Subway is striking back after a lawsuit alleged its tuna salad contains no actual tuna salad.
The lawsuit, filed Jan. 21 in the U.S. Northern District of California by two California residents, Karen Dhanowa and Nilima Amin, claims Subway Restaurants Inc. engaged in intentional and negligent misrepresentation, unjust enrichment, common-law fraud and violated federal and state laws against false advertising by calling the filling used in its sandwiches and wraps tuna when in reality, it is “completely bereft of tuna as an ingredient.”
According to the lawsuit, Subway “packaged, advertised, marketed, distributed and sold the Products to consumers” based on the “misrepresentation that the products were manufactured with tuna.” In reality, it claims, independent testing revealed “the filling in the Products has no scintilla of tuna at all. The Products entirely lack any trace of tuna as a component, let alone the main or predominant ingredient.”
Subway defended itself in a statement provided by spokesperson Maggie Truax, saying it uses wild-caught tuna.
“There is no truth to the allegations in the complaint that was filed in California. Subway delivers 100% cooked tuna to its restaurants, which is mixed with mayonnaise and used in freshly made sandwiches, wraps and salads that are served to and enjoyed by our guests.”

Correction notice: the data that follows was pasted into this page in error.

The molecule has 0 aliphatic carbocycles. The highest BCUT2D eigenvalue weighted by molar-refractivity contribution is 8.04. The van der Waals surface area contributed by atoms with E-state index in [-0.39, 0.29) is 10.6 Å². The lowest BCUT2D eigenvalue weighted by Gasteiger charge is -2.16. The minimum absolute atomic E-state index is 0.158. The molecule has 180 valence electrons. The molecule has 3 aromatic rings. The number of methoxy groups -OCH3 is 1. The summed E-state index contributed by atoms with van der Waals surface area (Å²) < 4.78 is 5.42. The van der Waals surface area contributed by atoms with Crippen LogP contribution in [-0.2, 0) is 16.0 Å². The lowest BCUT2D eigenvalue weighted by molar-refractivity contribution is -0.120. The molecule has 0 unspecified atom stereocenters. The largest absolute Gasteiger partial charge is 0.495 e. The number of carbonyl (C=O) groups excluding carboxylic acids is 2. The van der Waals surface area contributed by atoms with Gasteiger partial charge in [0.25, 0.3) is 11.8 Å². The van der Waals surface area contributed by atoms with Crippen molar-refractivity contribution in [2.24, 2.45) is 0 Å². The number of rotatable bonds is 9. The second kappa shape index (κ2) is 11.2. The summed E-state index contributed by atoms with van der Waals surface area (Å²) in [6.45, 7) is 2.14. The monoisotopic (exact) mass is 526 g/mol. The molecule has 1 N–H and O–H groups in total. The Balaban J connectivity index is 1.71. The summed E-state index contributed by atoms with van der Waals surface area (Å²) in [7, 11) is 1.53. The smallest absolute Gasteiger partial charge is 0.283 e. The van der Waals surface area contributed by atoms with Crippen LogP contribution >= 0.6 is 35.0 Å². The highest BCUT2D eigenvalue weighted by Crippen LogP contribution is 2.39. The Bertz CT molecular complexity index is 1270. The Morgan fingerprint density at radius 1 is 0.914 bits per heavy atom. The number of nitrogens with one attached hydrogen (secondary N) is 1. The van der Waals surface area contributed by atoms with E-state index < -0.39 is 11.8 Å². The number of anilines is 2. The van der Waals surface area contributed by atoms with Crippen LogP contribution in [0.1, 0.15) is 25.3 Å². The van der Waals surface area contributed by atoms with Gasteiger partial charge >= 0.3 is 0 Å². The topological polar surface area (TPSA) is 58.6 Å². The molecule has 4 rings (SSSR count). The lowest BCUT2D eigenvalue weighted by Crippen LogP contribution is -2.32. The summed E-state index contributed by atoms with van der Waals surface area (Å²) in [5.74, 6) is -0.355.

The company added: “Given the facts, the lawsuit constitutes a reckless and improper attack on Subway’s brand and goodwill, and on the livelihood of its California franchisees. Indeed, there is no basis in law or fact for the plaintiffs’ claims, which are frivolous and are being pursued without adequate investigation.”
The lawsuit doesn’t offer a breakdown of what the plaintiffs believe the exact contents of Subway’s tuna salad are; it merely says “independent testing has repeatedly affirmed the Products are made from anything but tuna.” It describes the filling as an “entirely non-tuna-based mixture that Defendants blended to resemble tuna and imitate its texture.”